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My child finds everyday tasks difficult but her GP and teachers don’t share my concern. The Guardian.

Dear Annalisa

My 12-year-old daughter has lots going for her – she is bright, funny, outgoing and popular with her peers and teachers. However, she has difficulty with organisation and some motor skills, and I am worried that this is affecting her self-esteem.

She has always found things such as doing up buttons and tying laces challenging – every teacher she has ever had has remarked on her being accident prone. When she was small, we put this down to the fact that she is left-handed but as she got older, she still wanted help with getting dressed, for example. Although she has mastered a number of complex skills – she plays the violin beautifully, is a fantastic artist, swims competitively and rock climbs – she struggles with simple things such as folding and sticking paper, plaiting her hair and sewing – she now refuses to attempt any craft activity and gets very stressed when she has to make things at school.

She also has trouble organising herself and her time and can appear dazed and slow to get started on everyday tasks. When she is doing some things – eating or packing her bag for instance – she doesn’t use her right hand at all. She has described to me feeling as if it takes her brain a while to crank up. And although she manages to complete homework OK, it can take her an age to get out what she needs and put it away again afterwards, and she often mislays equipment and loses things.

On top of this, she has suffered from mild vocal and motor tics over the past two years – mainly small noises from her throat, clicking her knuckles and nose twitching. These tend not to be very noticeable and she can go for months without them, but I can’t help feeling that they are connected in some way to her difficulty with organisation and motor skills.

I have spoken to the GP and her teachers, but feel that no one takes my concerns seriously. The GP said she would most likely grow out of the tics and because she does so well academically, the school thinks she just needs to “get her act together”. On the face of it, my daughter is a highly able pupil who excels in sport and music – but she genuinely struggles with tasks that most people find easy. Now at high school, she has started getting into trouble for being slow dressing for PE and late for classes, as well as failing to complete craft projects. She has always loved school, but this is making her stressed and her tics have returned. Could these things be connected and how can I help her?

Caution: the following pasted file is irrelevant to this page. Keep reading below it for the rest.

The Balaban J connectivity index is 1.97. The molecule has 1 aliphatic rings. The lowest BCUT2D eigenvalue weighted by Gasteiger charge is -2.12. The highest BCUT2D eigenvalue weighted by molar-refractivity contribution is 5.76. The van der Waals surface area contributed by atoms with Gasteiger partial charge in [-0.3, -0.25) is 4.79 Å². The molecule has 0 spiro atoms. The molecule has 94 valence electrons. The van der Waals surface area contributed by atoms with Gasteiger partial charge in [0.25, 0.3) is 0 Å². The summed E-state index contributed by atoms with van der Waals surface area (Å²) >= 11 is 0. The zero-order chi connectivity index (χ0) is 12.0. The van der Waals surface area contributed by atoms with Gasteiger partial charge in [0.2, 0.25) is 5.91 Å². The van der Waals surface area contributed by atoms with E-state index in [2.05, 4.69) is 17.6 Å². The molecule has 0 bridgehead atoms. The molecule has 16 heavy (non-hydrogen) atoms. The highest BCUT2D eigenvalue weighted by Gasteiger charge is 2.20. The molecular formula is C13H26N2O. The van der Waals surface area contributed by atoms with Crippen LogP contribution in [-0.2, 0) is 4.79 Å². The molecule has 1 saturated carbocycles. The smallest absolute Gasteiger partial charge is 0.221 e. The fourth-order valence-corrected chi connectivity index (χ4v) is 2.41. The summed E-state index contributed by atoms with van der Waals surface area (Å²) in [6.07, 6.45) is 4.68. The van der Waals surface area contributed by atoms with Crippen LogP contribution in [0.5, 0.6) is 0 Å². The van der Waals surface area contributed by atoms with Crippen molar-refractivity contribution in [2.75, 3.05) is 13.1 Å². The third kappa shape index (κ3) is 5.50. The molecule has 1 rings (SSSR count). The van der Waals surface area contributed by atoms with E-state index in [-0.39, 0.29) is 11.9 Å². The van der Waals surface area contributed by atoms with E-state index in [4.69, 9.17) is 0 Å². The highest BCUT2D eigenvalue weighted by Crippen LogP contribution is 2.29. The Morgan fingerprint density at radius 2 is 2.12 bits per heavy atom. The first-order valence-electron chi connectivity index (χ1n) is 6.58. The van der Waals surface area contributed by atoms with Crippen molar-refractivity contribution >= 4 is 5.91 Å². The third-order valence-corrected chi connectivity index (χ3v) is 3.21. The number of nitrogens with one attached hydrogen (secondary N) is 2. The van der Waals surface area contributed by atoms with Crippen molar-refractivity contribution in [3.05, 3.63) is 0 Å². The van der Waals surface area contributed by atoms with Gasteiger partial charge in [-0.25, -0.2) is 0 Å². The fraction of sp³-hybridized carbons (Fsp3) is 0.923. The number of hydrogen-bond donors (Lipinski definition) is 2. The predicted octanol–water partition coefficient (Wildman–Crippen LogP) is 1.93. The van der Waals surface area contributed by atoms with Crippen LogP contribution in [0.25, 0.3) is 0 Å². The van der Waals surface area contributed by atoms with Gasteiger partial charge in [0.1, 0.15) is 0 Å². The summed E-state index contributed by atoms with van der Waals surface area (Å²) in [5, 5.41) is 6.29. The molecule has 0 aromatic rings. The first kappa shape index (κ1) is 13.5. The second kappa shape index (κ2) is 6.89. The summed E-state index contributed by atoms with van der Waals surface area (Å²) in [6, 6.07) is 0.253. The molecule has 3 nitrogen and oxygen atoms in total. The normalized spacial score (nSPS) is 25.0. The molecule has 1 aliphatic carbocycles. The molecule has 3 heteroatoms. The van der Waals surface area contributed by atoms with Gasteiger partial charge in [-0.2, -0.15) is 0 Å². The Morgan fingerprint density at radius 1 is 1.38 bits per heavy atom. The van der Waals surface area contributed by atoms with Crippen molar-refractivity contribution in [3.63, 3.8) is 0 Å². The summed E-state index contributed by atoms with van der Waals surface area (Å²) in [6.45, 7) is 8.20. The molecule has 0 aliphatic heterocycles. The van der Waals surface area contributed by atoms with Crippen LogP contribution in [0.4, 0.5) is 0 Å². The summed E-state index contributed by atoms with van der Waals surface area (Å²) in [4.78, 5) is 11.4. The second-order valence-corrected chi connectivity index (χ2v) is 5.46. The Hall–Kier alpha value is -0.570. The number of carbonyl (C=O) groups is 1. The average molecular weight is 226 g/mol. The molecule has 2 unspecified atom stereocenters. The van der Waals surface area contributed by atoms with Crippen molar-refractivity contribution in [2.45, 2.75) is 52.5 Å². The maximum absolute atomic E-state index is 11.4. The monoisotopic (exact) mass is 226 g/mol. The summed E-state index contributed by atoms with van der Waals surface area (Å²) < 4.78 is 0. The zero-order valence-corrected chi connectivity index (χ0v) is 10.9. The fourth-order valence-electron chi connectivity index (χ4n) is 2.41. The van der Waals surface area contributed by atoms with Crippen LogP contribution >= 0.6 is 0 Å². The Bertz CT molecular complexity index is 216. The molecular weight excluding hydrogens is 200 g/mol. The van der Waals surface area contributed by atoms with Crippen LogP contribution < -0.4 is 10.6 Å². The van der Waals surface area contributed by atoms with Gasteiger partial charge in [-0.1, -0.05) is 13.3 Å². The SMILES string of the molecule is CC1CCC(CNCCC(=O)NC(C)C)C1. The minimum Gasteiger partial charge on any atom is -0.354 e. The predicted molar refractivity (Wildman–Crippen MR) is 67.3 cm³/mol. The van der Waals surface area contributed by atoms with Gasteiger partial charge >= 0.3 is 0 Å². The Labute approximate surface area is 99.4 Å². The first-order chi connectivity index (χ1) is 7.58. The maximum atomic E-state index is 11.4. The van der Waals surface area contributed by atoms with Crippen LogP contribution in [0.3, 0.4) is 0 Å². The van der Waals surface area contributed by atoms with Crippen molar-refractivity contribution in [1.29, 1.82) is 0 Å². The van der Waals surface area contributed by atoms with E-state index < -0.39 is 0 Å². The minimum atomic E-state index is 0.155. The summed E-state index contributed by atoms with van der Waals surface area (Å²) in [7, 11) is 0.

When did you last visit the GP and speak to the school? High school is a far more complex environment for children and it is not fair that your daughter is being told off for being slow and not completing tasks if she cannot help it. This is just going to add to her anxiety.

I would also like you to go back to the GP – or perhaps a different GP – and get them to look at why your daughter doesn’t use her right hand. It could be as simple as she finds it slower, being left-handed, but I still think it’s worth a second look.

The other thing to think about, while still revisiting the GP, is whether she might have dyspraxia. If she has, it would be really helpful for her to be diagnosed so she can access resources and support – dyspraxia is diagnosed by a process of exclusion.

I consulted Sally Payne from the Dyspraxia Foundation (dyspraxiafoundation.org.uk), who explained that people with dyspraxia have their brains wired slightly differently and the messages don’t get through as efficiently. She said that, as we grow, our brains go through a process of “neural pruning” so that we do certain things more efficiently and are more coordinated; in people with dyspraxia that pruning doesn’t happen quite so well. People with dyspraxia do usually manage to do the things they want to, it just takes them a bit longer. It is not unusual for them to be able to do certain things really well – as you’ve seen in your daughter. And it’s no reflection of intellect.

Tics can be an expression of anxiety, “an expression of the huge effort they have to put in [to do tasks they find difficult],” says Payne.

Things to look at in the meantime: what does your daughter do well? How important are the things she struggles with and can you jettison some of them if they are causing her stress? Concentrate on the things that matter to her if she needs to work on certain things rather than have her put her energies into things that don’t matter so much. In other words: help her focus her efforts.

That said, it may not be dyspraxia, this is just one line for you to follow and this is where your GP and the school need consulting.

This article first appeared in The Guardian on 25 September 2015.